In another groundbreaking step toward peace deals on the Korean Peninsula, North Korea's Kim Jong-un is no longer demanding that the US withdraw all troops from South Korea as a condition for a denuclearization plan.
Denuclearization is a top priority for the US. North Korea has long expressed a willingness to make such a deal, so long as they don't have to worry about a US attack. This was generally assumed to involve removing the 30,000 US troops along the South Korean side of the border.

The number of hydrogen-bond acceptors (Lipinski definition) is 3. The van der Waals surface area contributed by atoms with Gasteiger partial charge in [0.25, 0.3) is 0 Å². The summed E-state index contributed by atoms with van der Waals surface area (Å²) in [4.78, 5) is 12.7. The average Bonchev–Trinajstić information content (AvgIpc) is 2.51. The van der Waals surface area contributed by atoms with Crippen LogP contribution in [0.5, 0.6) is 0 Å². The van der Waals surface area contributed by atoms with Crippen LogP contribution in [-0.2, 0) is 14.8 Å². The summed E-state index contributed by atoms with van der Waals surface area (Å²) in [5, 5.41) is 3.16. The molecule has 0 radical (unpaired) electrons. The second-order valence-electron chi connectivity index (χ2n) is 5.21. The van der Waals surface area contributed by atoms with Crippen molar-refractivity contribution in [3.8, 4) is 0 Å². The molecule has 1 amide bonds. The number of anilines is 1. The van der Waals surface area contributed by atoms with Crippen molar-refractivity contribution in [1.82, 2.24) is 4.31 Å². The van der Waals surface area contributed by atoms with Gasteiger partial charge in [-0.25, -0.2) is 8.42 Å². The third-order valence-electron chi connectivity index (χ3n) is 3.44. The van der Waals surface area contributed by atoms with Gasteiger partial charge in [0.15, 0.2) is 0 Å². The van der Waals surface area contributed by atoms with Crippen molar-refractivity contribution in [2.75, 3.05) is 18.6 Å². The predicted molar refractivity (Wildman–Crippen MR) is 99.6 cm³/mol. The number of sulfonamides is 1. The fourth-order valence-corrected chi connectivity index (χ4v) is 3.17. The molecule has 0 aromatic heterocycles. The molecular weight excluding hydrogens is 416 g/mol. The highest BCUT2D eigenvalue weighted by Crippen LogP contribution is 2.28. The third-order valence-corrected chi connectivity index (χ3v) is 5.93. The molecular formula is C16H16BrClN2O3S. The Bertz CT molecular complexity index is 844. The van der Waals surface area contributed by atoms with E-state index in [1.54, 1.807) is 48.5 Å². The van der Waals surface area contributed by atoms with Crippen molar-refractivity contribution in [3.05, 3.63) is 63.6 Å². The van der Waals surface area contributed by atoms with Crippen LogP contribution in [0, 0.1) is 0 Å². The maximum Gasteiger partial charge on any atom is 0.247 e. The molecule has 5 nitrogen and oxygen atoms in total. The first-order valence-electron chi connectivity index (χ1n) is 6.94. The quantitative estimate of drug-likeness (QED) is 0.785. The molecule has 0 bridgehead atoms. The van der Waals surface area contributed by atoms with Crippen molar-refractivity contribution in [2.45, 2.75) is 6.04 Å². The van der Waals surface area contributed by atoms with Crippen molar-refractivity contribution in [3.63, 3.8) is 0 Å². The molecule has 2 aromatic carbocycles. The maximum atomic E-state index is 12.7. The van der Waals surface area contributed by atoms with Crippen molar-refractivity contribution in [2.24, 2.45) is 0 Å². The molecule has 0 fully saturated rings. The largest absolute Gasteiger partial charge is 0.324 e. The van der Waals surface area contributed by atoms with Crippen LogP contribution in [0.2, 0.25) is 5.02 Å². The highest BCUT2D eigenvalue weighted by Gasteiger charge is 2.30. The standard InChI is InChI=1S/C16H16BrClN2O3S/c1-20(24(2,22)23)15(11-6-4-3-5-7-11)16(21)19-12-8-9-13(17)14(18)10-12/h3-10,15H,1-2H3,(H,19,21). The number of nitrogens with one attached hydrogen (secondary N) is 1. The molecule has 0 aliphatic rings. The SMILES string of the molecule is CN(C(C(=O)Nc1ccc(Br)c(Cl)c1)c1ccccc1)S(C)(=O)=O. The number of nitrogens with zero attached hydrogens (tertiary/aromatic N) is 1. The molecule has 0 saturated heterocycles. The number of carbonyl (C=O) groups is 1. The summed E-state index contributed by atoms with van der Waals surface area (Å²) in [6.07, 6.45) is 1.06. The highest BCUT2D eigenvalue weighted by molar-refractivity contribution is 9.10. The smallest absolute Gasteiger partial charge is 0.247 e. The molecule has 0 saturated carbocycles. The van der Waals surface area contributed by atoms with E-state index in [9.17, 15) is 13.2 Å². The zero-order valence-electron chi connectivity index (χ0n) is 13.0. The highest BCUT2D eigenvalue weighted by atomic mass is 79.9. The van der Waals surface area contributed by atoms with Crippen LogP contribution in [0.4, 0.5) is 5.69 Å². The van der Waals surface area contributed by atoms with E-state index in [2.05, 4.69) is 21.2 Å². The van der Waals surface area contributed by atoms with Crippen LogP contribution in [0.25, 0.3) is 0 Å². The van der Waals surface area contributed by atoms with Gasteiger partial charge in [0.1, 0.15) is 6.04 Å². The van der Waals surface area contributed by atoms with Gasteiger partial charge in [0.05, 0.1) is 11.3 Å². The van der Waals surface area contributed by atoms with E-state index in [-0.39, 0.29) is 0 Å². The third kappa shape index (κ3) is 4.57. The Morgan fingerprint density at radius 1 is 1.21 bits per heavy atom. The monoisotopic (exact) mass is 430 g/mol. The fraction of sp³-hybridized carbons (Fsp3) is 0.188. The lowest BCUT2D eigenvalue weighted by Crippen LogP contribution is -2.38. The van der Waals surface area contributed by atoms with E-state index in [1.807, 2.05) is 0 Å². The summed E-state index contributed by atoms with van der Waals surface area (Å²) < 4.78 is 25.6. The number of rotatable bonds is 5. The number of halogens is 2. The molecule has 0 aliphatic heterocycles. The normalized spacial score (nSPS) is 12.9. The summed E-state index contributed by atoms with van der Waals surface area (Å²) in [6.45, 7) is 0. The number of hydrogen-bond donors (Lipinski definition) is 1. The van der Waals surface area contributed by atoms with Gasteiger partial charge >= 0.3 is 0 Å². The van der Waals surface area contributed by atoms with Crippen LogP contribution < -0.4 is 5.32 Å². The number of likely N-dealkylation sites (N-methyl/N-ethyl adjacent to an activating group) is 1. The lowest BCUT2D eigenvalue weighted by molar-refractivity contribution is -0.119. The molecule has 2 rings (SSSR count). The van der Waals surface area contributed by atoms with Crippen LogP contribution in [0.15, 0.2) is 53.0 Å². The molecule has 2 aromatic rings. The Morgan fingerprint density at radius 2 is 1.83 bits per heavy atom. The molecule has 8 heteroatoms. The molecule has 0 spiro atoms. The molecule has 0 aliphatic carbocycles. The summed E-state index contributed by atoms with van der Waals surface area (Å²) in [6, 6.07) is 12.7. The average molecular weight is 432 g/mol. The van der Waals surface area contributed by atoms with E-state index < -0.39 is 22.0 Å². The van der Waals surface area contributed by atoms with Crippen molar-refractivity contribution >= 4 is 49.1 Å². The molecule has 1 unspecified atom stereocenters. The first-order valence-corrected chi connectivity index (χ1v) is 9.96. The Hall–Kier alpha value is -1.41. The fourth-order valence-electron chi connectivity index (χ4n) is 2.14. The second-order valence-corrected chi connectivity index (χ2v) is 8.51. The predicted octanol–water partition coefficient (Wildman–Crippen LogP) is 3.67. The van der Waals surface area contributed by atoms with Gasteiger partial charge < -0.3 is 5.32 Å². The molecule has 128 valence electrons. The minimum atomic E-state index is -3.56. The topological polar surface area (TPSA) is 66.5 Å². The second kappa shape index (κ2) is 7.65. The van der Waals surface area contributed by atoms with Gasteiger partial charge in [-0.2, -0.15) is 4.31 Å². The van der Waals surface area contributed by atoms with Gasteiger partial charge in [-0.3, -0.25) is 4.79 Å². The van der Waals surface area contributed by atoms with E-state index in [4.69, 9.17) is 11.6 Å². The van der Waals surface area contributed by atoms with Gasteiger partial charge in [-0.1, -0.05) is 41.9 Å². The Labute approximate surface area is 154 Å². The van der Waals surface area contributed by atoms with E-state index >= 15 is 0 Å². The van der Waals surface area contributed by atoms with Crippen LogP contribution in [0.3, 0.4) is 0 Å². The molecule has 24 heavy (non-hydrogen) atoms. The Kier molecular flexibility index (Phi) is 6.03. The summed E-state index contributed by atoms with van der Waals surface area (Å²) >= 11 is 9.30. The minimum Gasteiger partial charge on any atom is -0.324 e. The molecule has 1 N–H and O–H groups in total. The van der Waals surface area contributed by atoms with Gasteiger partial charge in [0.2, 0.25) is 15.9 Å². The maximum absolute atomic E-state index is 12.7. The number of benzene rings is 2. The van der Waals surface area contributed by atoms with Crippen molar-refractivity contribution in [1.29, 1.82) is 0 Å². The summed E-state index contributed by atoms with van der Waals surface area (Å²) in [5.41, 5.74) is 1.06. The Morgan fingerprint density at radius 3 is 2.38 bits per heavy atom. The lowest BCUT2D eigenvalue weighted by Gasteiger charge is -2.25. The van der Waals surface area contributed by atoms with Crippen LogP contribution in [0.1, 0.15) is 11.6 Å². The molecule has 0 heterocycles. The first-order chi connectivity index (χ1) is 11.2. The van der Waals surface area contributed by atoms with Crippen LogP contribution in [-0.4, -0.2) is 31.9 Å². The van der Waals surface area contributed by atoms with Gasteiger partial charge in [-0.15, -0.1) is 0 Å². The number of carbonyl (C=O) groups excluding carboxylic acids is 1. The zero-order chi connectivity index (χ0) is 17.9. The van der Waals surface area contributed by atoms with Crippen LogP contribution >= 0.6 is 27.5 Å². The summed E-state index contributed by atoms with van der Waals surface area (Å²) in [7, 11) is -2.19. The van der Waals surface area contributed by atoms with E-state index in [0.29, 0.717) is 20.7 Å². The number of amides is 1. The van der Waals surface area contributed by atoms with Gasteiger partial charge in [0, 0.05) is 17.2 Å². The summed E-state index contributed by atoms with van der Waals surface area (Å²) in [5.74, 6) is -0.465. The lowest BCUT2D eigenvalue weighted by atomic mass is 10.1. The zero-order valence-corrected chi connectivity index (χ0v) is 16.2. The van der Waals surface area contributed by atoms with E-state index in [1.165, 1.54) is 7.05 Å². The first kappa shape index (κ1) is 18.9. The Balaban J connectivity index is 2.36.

North Korea now is said to be seeking a "complete denuclearization" of the Korean Peninsula. This would mean both ridding themselves of their arsenal and South Korea ensuring no US nukes are being staged from their territory.
This is a substantial change in North Korea's deterrent calculation. The likely reason for this is ongoing progress toward a peace deal, formally ending the 1950 Korean War. If such a deal is reached, it greatly reduces the risk of a US attack out of South Korea, as South Korea would doubtless object to being a staging area immediately after pushing for peace.